I’m attending a conference at the National Defense University on China’s naval modernization, a subject which I’m very interested in, for much of the day today.
At the naval strategy forum in Newport earlier this month, Chief of Naval Operations Adm. Gary Roughead disputed Robert Kaplan’s claim made in the pages of Foreign Affairs that the Chinese will have more submarines than the U.S., at least in terms of nuclear attacks submarines (SSNs).
“China could field a submarine force larger than the U.S. Navy’s, which has 75 submarines in commission, within 15 years,” Kaplan writes.
That number is consistent with this 2009 Office of Naval Intelligence (large .pdf) report on China’s navy, which says:
“As PLA(N) strategy and capabilities have changed, Chinese submarine procurement has focused on smaller numbers of modern, high-capability boats. In keeping with the overarching PLA(N) strategy of the time, the 1980s submarine force featured a relatively high number of low-technology platforms. Now there are fewer submarines in the PLA(N) inventory than there were at any point in the 1980s.
Currently, the submarine force consists of six nuclear attack submarines, three nuclear ballistic missile submarines, and 53 diesel attack submarines. Over the next 10 to 15 years, primarily due to the introduction of new diesel-electric and air independent power (AlP) submarines, the force is expected to increase incrementally in size to approximately 75 submarines.”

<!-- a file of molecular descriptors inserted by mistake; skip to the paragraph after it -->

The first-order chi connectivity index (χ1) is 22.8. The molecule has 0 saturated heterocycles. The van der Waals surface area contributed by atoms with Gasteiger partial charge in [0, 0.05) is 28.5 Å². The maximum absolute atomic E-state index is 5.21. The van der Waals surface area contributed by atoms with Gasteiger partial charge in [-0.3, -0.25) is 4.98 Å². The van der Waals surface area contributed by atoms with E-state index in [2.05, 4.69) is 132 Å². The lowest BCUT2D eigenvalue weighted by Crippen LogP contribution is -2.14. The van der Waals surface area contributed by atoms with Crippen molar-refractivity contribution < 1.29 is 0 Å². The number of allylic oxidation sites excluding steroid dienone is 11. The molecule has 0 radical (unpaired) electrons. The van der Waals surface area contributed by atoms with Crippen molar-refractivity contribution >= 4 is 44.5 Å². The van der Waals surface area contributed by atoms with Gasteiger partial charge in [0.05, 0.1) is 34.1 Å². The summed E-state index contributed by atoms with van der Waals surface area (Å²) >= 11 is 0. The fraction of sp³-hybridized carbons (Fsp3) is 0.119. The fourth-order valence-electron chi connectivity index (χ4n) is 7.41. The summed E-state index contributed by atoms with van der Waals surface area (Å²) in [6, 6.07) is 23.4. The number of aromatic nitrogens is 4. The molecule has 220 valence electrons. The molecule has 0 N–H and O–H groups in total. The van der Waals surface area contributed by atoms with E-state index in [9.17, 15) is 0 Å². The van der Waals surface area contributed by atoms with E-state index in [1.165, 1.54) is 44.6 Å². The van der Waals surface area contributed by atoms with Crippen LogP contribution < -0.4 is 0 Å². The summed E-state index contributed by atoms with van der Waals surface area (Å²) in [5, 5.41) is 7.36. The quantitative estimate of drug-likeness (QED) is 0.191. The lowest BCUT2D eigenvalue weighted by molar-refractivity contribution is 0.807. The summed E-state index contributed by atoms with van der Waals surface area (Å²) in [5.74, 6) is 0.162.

Today, the U.S. Navy operates a total of 52 SSNs (45 Los Angeles-class, 4 Virgina-class and 3 Seawolf-class). Procurement of the Virginia class was bumped up from one per year to two a year. The Navy also operates 14 Ohio-class SSBNs.
The Navy’s 30 year shipbuilding plan, at least the most current one, puts the long term tactical sub level at 45 SSNs in 2040, after rebounding from a low point of 39 SSNs in 2030, according to CRS’ Ron O’Rourke. How many SSBNs will be in the fleet in 2040 is anybody’s guess.
An important point here is to keep in mind that while China is building newer submarines, its sub fleet has been steadily shrinking from nearly 120 boats in the 1980s to around 55 today. The vast bulk of China’s subs are diesel-electric, meaning its largely a coastal defense force. China bought four Kilo class nuclear powered attack subs from the Russians in the 1990s and is reportedly building its own nuclear attack boats.
So, I guess it comes down to debating the relative merits of diesel-electric versus nuclear attacks boats.
— Greg Grant